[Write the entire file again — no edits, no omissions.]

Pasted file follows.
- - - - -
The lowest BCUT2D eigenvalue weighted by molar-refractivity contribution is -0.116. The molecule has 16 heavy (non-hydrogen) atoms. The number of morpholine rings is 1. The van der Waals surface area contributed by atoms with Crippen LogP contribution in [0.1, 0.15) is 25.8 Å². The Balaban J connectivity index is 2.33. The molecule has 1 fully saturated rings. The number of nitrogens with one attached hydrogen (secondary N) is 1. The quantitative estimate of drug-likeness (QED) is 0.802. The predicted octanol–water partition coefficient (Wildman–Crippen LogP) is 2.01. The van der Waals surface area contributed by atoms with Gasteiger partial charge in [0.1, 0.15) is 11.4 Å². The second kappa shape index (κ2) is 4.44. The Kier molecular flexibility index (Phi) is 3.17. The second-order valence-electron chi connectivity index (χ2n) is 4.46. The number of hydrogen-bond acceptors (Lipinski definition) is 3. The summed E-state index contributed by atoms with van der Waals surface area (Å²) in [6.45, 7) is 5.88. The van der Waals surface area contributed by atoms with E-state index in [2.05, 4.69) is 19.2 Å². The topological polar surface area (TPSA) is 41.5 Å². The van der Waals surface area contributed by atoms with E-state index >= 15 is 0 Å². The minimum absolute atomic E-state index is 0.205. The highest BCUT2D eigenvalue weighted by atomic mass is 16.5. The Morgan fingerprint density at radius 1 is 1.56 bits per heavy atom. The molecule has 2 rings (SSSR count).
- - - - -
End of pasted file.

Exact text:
The lowest BCUT2D eigenvalue weighted by molar-refractivity contribution is -0.116. The molecule has 16 heavy (non-hydrogen) atoms. The number of morpholine rings is 1. The van der Waals surface area contributed by atoms with Crippen LogP contribution in [0.1, 0.15) is 25.8 Å². The Balaban J connectivity index is 2.33. The molecule has 1 fully saturated rings. The number of nitrogens with one attached hydrogen (secondary N) is 1. The quantitative estimate of drug-likeness (QED) is 0.802. The predicted octanol–water partition coefficient (Wildman–Crippen LogP) is 2.01. The van der Waals surface area contributed by atoms with Gasteiger partial charge in [0.1, 0.15) is 11.4 Å². The second kappa shape index (κ2) is 4.44. The Kier molecular flexibility index (Phi) is 3.17. The second-order valence-electron chi connectivity index (χ2n) is 4.46. The number of hydrogen-bond acceptors (Lipinski definition) is 3. The summed E-state index contributed by atoms with van der Waals surface area (Å²) in [6.45, 7) is 5.88. The van der Waals surface area contributed by atoms with E-state index in [2.05, 4.69) is 19.2 Å². The topological polar surface area (TPSA) is 41.5 Å². The van der Waals surface area contributed by atoms with E-state index >= 15 is 0 Å². The minimum absolute atomic E-state index is 0.205. The highest BCUT2D eigenvalue weighted by atomic mass is 16.5. The Morgan fingerprint density at radius 1 is 1.56 bits per heavy atom. The molecule has 2 rings (SSSR count).